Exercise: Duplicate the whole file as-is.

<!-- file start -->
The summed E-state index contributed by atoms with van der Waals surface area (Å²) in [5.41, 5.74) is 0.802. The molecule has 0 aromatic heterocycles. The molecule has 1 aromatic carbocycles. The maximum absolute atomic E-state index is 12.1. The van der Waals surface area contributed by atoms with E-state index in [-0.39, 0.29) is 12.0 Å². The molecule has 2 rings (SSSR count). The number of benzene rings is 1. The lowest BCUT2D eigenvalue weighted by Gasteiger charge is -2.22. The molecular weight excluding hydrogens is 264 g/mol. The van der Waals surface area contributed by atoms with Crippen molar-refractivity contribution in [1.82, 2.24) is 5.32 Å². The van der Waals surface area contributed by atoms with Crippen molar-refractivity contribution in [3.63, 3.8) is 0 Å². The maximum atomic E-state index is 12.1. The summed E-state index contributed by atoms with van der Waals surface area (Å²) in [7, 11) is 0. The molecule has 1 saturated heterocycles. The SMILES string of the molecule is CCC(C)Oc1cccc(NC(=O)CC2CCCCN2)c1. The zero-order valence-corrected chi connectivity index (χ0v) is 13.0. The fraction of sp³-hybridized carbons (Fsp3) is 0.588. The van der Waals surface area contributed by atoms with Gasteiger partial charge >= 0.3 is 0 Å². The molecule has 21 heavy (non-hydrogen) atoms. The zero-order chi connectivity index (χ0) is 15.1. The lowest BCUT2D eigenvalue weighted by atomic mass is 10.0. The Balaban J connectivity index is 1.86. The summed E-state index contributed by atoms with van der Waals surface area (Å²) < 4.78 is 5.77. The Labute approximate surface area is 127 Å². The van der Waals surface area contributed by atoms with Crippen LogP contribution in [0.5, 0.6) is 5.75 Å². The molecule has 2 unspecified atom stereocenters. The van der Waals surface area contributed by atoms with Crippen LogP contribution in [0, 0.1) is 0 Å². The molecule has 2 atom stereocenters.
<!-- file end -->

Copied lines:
The summed E-state index contributed by atoms with van der Waals surface area (Å²) in [5.41, 5.74) is 0.802. The molecule has 0 aromatic heterocycles. The molecule has 1 aromatic carbocycles. The maximum absolute atomic E-state index is 12.1. The van der Waals surface area contributed by atoms with E-state index in [-0.39, 0.29) is 12.0 Å². The molecule has 2 rings (SSSR count). The number of benzene rings is 1. The lowest BCUT2D eigenvalue weighted by Gasteiger charge is -2.22. The molecular weight excluding hydrogens is 264 g/mol. The van der Waals surface area contributed by atoms with Crippen molar-refractivity contribution in [1.82, 2.24) is 5.32 Å². The van der Waals surface area contributed by atoms with Crippen molar-refractivity contribution in [3.63, 3.8) is 0 Å². The maximum atomic E-state index is 12.1. The summed E-state index contributed by atoms with van der Waals surface area (Å²) in [7, 11) is 0. The molecule has 1 saturated heterocycles. The SMILES string of the molecule is CCC(C)Oc1cccc(NC(=O)CC2CCCCN2)c1. The zero-order valence-corrected chi connectivity index (χ0v) is 13.0. The fraction of sp³-hybridized carbons (Fsp3) is 0.588. The van der Waals surface area contributed by atoms with Gasteiger partial charge >= 0.3 is 0 Å². The molecule has 21 heavy (non-hydrogen) atoms. The zero-order chi connectivity index (χ0) is 15.1. The lowest BCUT2D eigenvalue weighted by atomic mass is 10.0. The Balaban J connectivity index is 1.86. The summed E-state index contributed by atoms with van der Waals surface area (Å²) < 4.78 is 5.77. The Labute approximate surface area is 127 Å². The van der Waals surface area contributed by atoms with Crippen LogP contribution in [0.5, 0.6) is 5.75 Å². The molecule has 2 unspecified atom stereocenters. The van der Waals surface area contributed by atoms with Crippen LogP contribution in [0, 0.1) is 0 Å². The molecule has 2 atom stereocenters.